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Palestine and 19 years of the Second Intifada as Israel goes to Poll

19 years ago, there arrived a September which introduced the world to what has come to be referred to as the Second Intifada.

By Abhirup Dam

  • Published 17.09.19, 6:20 PM
  • Updated 17.09.19, 7:20 PM
Israeli Prime Minister Benjamin Netanyahu
Israeli Prime Minister Benjamin Netanyahu (AP)

The state of Israel is witnessing its second national election of the year today. Yes, you have read it correctly, the second national election this year. You see, Israel’s present political system is heavily dependent on coalition building, as no single party enjoys absolute majority. In the first polls conducted in April this year, Benjamin Netanyahu and his right-wing allies stole the march. However, Netanyahu failed to consolidate them into a majority government, especially as he lost the support of his former defence minister, Avigdor Lieberman. Netanyahu forced parliament to dissolve to better chance his return, and set off repeat elections.

Netanyahu faces three charges of corruption for which the Israeli Attorney General intends to indict him. It is this prospect of indictment that fuelled the last six weeks of his campaign where he declared that up to a third of all occupied Palestinian will become part of Israel if returns to power. His campaign also diabolized the large Arab minority population of Israel, identifying them as a fifth column that puts the country at risk. Allying with the extremist Jewish Power faction, it is reported that Netanyahu also considered launching a major military operation against Gaza.

Benny Gantz, Kahol Lavan Party
Benny Gantz, Kahol Lavan Party Wikimedia Commons

Benny Gantz remains to be Netanyahu’s biggest contender in this election too. Gantz, a former Israel Defence Forces (IDF) chief led his centrist Kahol Lavan party to a tie Netanyahu's Likud Party in the April polls. Gantz has affirmed that he wishes to pursue peace with Palestinians, but keeping Israel's security interests in mind. Gantz has also pointed that he will make territorial concessions toward Palestinians. Notably, when asked about the demands of Palestinian statehood, Gantz has chosen to remain silent.

It is projected that both Netanyahu and Gantz’s coalitions will achieve the same results encountered in the April polls in today’s election. It is being speculated that Avigdor Lieberman, Netanyahu’s former minister, and then detractor may emerge as the kingmaker with his faction. But these are number games, the political algebra of a parliamentary democracy system. Sorry Mr Elliot, it seems in this case, September is a much crueler moth than April.

19 years ago, there arrived a September which introduced the world to what has come to be referred to as the Second Intifada – often identified as the harbinger of present Palestinian social movement for self-determination. On 28 September 2000, Ariel Sharon, a Likud right-wing member, and then opposition leader walked in to al-Aqsa mosque in Jerusalem. He was heavily flanked by Israeli soldiers and policemen. Muslims hold the mosque to be the third holiest site in Islam, and hence this move was decidedly on to provoke them. Fighting ensued between the Palestinians defending the mosque and security forces guarding Sharon. Seven Palestinians were killed in the pogrom. Thus began the Second Intifada.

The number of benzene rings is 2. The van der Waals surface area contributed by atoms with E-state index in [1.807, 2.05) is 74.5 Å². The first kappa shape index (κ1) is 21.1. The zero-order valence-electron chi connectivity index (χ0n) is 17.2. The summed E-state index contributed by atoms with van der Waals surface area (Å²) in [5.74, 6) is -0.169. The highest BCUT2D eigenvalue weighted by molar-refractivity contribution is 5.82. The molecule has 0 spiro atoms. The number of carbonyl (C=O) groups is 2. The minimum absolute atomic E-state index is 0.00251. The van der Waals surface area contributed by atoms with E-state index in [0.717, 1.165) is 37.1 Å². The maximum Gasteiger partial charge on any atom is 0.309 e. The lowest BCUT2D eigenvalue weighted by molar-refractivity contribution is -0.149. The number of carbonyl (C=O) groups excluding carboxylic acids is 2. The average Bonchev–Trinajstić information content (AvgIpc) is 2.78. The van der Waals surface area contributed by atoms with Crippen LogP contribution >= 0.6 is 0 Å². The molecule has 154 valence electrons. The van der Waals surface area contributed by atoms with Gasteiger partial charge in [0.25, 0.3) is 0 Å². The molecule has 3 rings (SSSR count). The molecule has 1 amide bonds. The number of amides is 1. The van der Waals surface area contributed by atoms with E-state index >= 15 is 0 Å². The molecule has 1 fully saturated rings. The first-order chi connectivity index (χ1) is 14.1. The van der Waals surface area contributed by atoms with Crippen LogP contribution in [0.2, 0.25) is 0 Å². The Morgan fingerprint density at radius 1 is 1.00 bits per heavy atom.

But this was just a trigger. In the self-rule territories, Palestinians experienced little or no economic development as promised by the Oslo peace accords. Israel has systematically denied basic rights to Palestinians under occupation – the right to free access to Jerusalem, security and development, and refugees' right to return. It was 2000, and television media had just dug their teeth into conflict coverage, covering the Gulf War in the preceding decade. Images from the Second Intifada filled tele-screens the world over. We watched as Israeli bullets, missiles, tanks, and helicopters decimated Palestinians. Some of us will never be able to forget 12-year-old Mohammad al-Dura, who was killed in front of TV cameras by Israelis as he was hiding behind his father.

By Israel Defense Forces - Standing Guard in Nablus, 2002, CC BY-SA 2.0
By Israel Defense Forces - Standing Guard in Nablus, 2002, CC BY-SA 2.0 Wikimedia Commons

Almost 20 years have withered away since Sharon consolidated the Likud right-wing hold on Israel – right-wing movement that has helped elect Netanyahu for three terms in office. Last week Facebook suspended a chatbot on Benjamin Netanyahu’s official page after it breached hate speech policy by sending visitors a message warning of Arabs who “want to destroy us all”. The fate of Palestinians is as uncertain as it was during the Balfour Declaration. Stuck in a time warp of endless persecution, destruction and death, they scrape to live, waiting for an absolution. In the words of poet Mahmoud Darwish, “Nothing is harder on the soul, than the smell of dreams, while they're evaporating.”